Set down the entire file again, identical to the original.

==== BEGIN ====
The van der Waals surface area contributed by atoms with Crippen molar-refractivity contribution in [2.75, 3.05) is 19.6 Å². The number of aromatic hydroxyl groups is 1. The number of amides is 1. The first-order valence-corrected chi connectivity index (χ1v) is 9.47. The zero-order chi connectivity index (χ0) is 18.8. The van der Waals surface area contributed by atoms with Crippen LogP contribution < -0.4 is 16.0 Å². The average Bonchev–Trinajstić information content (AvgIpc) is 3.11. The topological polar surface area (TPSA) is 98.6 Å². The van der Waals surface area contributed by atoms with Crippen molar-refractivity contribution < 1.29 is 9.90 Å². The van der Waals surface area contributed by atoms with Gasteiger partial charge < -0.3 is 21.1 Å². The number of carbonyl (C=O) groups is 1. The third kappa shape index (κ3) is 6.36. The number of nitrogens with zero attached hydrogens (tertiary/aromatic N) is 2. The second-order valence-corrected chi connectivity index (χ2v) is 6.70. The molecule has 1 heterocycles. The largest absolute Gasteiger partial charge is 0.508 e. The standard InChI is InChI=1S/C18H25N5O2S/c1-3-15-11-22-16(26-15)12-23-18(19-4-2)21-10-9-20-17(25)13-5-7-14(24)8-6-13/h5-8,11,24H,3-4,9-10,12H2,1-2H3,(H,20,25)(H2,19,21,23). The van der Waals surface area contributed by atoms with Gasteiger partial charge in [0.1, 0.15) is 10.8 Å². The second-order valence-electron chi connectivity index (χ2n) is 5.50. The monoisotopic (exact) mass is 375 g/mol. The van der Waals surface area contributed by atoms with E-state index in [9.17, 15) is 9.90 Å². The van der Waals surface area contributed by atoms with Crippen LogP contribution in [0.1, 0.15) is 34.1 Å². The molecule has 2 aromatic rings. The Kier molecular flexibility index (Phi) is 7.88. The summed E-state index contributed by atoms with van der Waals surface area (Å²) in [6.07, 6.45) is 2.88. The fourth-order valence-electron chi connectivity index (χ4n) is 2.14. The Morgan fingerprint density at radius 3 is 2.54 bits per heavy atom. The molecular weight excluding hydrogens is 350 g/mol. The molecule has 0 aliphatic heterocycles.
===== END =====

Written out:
The van der Waals surface area contributed by atoms with Crippen molar-refractivity contribution in [2.75, 3.05) is 19.6 Å². The number of aromatic hydroxyl groups is 1. The number of amides is 1. The first-order valence-corrected chi connectivity index (χ1v) is 9.47. The zero-order chi connectivity index (χ0) is 18.8. The van der Waals surface area contributed by atoms with Crippen LogP contribution < -0.4 is 16.0 Å². The average Bonchev–Trinajstić information content (AvgIpc) is 3.11. The topological polar surface area (TPSA) is 98.6 Å². The van der Waals surface area contributed by atoms with Crippen molar-refractivity contribution < 1.29 is 9.90 Å². The van der Waals surface area contributed by atoms with Gasteiger partial charge < -0.3 is 21.1 Å². The number of carbonyl (C=O) groups is 1. The third kappa shape index (κ3) is 6.36. The number of nitrogens with zero attached hydrogens (tertiary/aromatic N) is 2. The second-order valence-corrected chi connectivity index (χ2v) is 6.70. The molecule has 1 heterocycles. The largest absolute Gasteiger partial charge is 0.508 e. The standard InChI is InChI=1S/C18H25N5O2S/c1-3-15-11-22-16(26-15)12-23-18(19-4-2)21-10-9-20-17(25)13-5-7-14(24)8-6-13/h5-8,11,24H,3-4,9-10,12H2,1-2H3,(H,20,25)(H2,19,21,23). The van der Waals surface area contributed by atoms with Gasteiger partial charge in [0.1, 0.15) is 10.8 Å². The second-order valence-electron chi connectivity index (χ2n) is 5.50. The monoisotopic (exact) mass is 375 g/mol. The van der Waals surface area contributed by atoms with E-state index in [9.17, 15) is 9.90 Å². The van der Waals surface area contributed by atoms with Crippen LogP contribution in [0.1, 0.15) is 34.1 Å². The molecule has 2 aromatic rings. The Kier molecular flexibility index (Phi) is 7.88. The summed E-state index contributed by atoms with van der Waals surface area (Å²) in [6.07, 6.45) is 2.88. The fourth-order valence-electron chi connectivity index (χ4n) is 2.14. The Morgan fingerprint density at radius 3 is 2.54 bits per heavy atom. The molecular weight excluding hydrogens is 350 g/mol. The molecule has 0 aliphatic heterocycles.